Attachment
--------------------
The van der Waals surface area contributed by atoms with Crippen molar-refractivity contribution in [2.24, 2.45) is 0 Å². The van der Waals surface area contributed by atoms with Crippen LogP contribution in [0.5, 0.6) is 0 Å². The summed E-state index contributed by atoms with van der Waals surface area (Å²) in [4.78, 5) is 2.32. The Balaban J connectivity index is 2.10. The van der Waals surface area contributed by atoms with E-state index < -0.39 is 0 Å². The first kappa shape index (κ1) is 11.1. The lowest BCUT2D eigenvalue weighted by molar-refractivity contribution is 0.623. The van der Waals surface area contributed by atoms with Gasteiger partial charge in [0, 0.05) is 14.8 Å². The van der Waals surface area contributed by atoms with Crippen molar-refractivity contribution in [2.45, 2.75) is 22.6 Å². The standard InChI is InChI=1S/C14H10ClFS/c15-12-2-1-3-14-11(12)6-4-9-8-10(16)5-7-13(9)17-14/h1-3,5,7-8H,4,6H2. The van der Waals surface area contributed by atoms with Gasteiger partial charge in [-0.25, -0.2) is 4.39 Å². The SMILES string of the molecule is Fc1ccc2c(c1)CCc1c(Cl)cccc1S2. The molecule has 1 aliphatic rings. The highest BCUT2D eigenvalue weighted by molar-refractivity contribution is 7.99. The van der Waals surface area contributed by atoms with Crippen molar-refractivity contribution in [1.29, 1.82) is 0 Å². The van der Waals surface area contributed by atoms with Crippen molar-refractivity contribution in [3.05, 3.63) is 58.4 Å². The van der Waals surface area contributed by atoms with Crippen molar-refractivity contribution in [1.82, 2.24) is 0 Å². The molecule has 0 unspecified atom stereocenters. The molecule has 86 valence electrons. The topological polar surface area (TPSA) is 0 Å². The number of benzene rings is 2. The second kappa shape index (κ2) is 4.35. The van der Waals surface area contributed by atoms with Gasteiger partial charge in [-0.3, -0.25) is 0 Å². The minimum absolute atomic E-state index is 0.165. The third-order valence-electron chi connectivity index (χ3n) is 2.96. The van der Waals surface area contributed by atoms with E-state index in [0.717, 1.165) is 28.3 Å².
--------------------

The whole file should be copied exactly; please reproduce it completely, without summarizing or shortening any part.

The van der Waals surface area contributed by atoms with Crippen molar-refractivity contribution in [2.24, 2.45) is 0 Å². The van der Waals surface area contributed by atoms with Crippen LogP contribution in [0.5, 0.6) is 0 Å². The summed E-state index contributed by atoms with van der Waals surface area (Å²) in [4.78, 5) is 2.32. The Balaban J connectivity index is 2.10. The van der Waals surface area contributed by atoms with E-state index < -0.39 is 0 Å². The first kappa shape index (κ1) is 11.1. The lowest BCUT2D eigenvalue weighted by molar-refractivity contribution is 0.623. The van der Waals surface area contributed by atoms with Gasteiger partial charge in [0, 0.05) is 14.8 Å². The van der Waals surface area contributed by atoms with Crippen molar-refractivity contribution in [2.45, 2.75) is 22.6 Å². The standard InChI is InChI=1S/C14H10ClFS/c15-12-2-1-3-14-11(12)6-4-9-8-10(16)5-7-13(9)17-14/h1-3,5,7-8H,4,6H2. The van der Waals surface area contributed by atoms with Gasteiger partial charge in [-0.25, -0.2) is 4.39 Å². The SMILES string of the molecule is Fc1ccc2c(c1)CCc1c(Cl)cccc1S2. The molecule has 1 aliphatic rings. The highest BCUT2D eigenvalue weighted by molar-refractivity contribution is 7.99. The van der Waals surface area contributed by atoms with Crippen molar-refractivity contribution in [1.29, 1.82) is 0 Å². The van der Waals surface area contributed by atoms with Crippen molar-refractivity contribution in [3.05, 3.63) is 58.4 Å². The van der Waals surface area contributed by atoms with Crippen molar-refractivity contribution in [1.82, 2.24) is 0 Å². The molecule has 0 unspecified atom stereocenters. The molecule has 86 valence electrons. The topological polar surface area (TPSA) is 0 Å². The number of benzene rings is 2. The second kappa shape index (κ2) is 4.35. The van der Waals surface area contributed by atoms with Gasteiger partial charge in [-0.3, -0.25) is 0 Å². The minimum absolute atomic E-state index is 0.165. The third-order valence-electron chi connectivity index (χ3n) is 2.96. The van der Waals surface area contributed by atoms with E-state index in [0.717, 1.165) is 28.3 Å².